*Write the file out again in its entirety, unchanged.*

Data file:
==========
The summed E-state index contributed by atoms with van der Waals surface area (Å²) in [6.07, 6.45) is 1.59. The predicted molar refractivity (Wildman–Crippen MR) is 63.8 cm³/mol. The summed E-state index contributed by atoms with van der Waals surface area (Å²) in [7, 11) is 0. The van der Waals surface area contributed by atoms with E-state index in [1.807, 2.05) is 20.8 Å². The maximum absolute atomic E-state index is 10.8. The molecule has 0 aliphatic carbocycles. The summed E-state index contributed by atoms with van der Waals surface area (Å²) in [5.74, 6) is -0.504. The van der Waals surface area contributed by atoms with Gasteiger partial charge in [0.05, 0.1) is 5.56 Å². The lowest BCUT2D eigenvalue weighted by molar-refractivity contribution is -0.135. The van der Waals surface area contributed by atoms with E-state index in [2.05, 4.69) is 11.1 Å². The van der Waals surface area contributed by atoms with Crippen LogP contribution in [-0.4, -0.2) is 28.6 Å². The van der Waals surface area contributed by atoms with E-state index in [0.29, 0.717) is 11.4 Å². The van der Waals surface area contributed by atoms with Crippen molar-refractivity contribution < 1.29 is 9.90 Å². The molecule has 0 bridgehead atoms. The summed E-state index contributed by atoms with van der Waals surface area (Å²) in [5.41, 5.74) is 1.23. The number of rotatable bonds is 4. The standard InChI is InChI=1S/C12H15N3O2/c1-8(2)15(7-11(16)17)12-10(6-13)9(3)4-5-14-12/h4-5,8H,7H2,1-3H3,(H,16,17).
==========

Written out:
The summed E-state index contributed by atoms with van der Waals surface area (Å²) in [6.07, 6.45) is 1.59. The predicted molar refractivity (Wildman–Crippen MR) is 63.8 cm³/mol. The summed E-state index contributed by atoms with van der Waals surface area (Å²) in [7, 11) is 0. The van der Waals surface area contributed by atoms with E-state index in [1.807, 2.05) is 20.8 Å². The maximum absolute atomic E-state index is 10.8. The molecule has 0 aliphatic carbocycles. The summed E-state index contributed by atoms with van der Waals surface area (Å²) in [5.74, 6) is -0.504. The van der Waals surface area contributed by atoms with Gasteiger partial charge in [0.05, 0.1) is 5.56 Å². The lowest BCUT2D eigenvalue weighted by molar-refractivity contribution is -0.135. The van der Waals surface area contributed by atoms with E-state index in [2.05, 4.69) is 11.1 Å². The van der Waals surface area contributed by atoms with Crippen LogP contribution in [-0.4, -0.2) is 28.6 Å². The van der Waals surface area contributed by atoms with E-state index in [0.29, 0.717) is 11.4 Å². The van der Waals surface area contributed by atoms with Crippen molar-refractivity contribution < 1.29 is 9.90 Å². The molecule has 0 bridgehead atoms. The summed E-state index contributed by atoms with van der Waals surface area (Å²) in [5.41, 5.74) is 1.23. The number of rotatable bonds is 4. The standard InChI is InChI=1S/C12H15N3O2/c1-8(2)15(7-11(16)17)12-10(6-13)9(3)4-5-14-12/h4-5,8H,7H2,1-3H3,(H,16,17).